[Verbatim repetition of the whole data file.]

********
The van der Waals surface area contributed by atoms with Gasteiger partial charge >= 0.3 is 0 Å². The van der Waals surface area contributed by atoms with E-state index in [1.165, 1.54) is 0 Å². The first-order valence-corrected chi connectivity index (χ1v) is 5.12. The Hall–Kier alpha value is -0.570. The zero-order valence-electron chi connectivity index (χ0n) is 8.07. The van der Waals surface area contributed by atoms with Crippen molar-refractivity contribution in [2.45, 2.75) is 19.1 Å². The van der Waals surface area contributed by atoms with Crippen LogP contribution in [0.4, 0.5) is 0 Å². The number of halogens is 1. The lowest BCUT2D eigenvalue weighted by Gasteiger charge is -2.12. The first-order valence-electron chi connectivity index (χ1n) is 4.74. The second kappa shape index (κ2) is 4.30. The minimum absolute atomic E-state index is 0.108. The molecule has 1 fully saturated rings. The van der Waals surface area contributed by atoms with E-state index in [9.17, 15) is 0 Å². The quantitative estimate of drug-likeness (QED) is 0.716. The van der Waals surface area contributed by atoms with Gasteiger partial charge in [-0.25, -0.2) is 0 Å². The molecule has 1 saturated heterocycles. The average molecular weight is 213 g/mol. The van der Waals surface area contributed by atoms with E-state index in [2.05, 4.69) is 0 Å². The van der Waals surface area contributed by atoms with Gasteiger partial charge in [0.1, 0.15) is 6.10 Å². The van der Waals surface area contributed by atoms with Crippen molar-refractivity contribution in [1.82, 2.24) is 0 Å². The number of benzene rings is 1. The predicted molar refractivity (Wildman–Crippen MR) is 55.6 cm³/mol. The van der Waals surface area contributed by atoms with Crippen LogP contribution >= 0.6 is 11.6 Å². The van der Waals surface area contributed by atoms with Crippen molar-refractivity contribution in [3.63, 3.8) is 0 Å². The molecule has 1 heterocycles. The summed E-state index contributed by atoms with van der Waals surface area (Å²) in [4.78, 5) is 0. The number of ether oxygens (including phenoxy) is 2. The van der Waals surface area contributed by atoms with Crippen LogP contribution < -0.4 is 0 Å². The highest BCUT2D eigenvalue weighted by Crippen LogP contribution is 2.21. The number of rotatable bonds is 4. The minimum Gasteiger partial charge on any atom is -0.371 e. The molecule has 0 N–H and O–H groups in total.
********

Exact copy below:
The van der Waals surface area contributed by atoms with Gasteiger partial charge >= 0.3 is 0 Å². The van der Waals surface area contributed by atoms with E-state index in [1.165, 1.54) is 0 Å². The first-order valence-corrected chi connectivity index (χ1v) is 5.12. The Hall–Kier alpha value is -0.570. The zero-order valence-electron chi connectivity index (χ0n) is 8.07. The van der Waals surface area contributed by atoms with Crippen molar-refractivity contribution in [2.45, 2.75) is 19.1 Å². The van der Waals surface area contributed by atoms with Crippen LogP contribution in [0.4, 0.5) is 0 Å². The number of halogens is 1. The lowest BCUT2D eigenvalue weighted by Gasteiger charge is -2.12. The first-order valence-electron chi connectivity index (χ1n) is 4.74. The second kappa shape index (κ2) is 4.30. The minimum absolute atomic E-state index is 0.108. The molecule has 1 fully saturated rings. The van der Waals surface area contributed by atoms with E-state index in [9.17, 15) is 0 Å². The quantitative estimate of drug-likeness (QED) is 0.716. The van der Waals surface area contributed by atoms with Gasteiger partial charge in [-0.25, -0.2) is 0 Å². The molecule has 1 saturated heterocycles. The average molecular weight is 213 g/mol. The van der Waals surface area contributed by atoms with E-state index in [2.05, 4.69) is 0 Å². The van der Waals surface area contributed by atoms with Gasteiger partial charge in [0.1, 0.15) is 6.10 Å². The van der Waals surface area contributed by atoms with Crippen molar-refractivity contribution in [1.82, 2.24) is 0 Å². The number of benzene rings is 1. The predicted molar refractivity (Wildman–Crippen MR) is 55.6 cm³/mol. The van der Waals surface area contributed by atoms with Crippen LogP contribution >= 0.6 is 11.6 Å². The van der Waals surface area contributed by atoms with Crippen molar-refractivity contribution in [3.63, 3.8) is 0 Å². The molecule has 1 heterocycles. The summed E-state index contributed by atoms with van der Waals surface area (Å²) in [4.78, 5) is 0. The number of ether oxygens (including phenoxy) is 2. The van der Waals surface area contributed by atoms with Crippen LogP contribution < -0.4 is 0 Å². The highest BCUT2D eigenvalue weighted by Crippen LogP contribution is 2.21. The number of rotatable bonds is 4. The minimum Gasteiger partial charge on any atom is -0.371 e. The molecule has 0 N–H and O–H groups in total.